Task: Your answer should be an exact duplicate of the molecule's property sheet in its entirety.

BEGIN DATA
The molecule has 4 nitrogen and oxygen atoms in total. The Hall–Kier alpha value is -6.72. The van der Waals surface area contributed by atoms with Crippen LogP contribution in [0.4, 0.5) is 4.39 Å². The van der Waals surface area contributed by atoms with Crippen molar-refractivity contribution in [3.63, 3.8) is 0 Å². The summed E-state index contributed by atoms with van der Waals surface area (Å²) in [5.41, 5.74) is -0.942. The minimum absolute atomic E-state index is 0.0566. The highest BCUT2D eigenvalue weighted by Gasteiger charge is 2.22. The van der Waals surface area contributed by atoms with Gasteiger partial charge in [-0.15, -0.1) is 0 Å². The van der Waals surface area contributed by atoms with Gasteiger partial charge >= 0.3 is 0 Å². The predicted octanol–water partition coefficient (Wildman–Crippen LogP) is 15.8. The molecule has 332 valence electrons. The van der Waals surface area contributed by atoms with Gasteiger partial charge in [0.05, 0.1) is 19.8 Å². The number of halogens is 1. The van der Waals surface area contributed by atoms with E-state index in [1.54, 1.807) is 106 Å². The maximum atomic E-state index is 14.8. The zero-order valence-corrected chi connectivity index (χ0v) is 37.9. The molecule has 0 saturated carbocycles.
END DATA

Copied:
The molecule has 4 nitrogen and oxygen atoms in total. The Hall–Kier alpha value is -6.72. The van der Waals surface area contributed by atoms with Crippen LogP contribution in [0.4, 0.5) is 4.39 Å². The van der Waals surface area contributed by atoms with Crippen molar-refractivity contribution in [3.63, 3.8) is 0 Å². The summed E-state index contributed by atoms with van der Waals surface area (Å²) in [5.41, 5.74) is -0.942. The minimum absolute atomic E-state index is 0.0566. The highest BCUT2D eigenvalue weighted by Gasteiger charge is 2.22. The van der Waals surface area contributed by atoms with Gasteiger partial charge in [-0.15, -0.1) is 0 Å². The van der Waals surface area contributed by atoms with Gasteiger partial charge >= 0.3 is 0 Å². The predicted octanol–water partition coefficient (Wildman–Crippen LogP) is 15.8. The molecule has 332 valence electrons. The van der Waals surface area contributed by atoms with Gasteiger partial charge in [0.05, 0.1) is 19.8 Å². The number of halogens is 1. The van der Waals surface area contributed by atoms with E-state index in [1.54, 1.807) is 106 Å². The maximum atomic E-state index is 14.8. The zero-order valence-corrected chi connectivity index (χ0v) is 37.9. The molecule has 0 saturated carbocycles.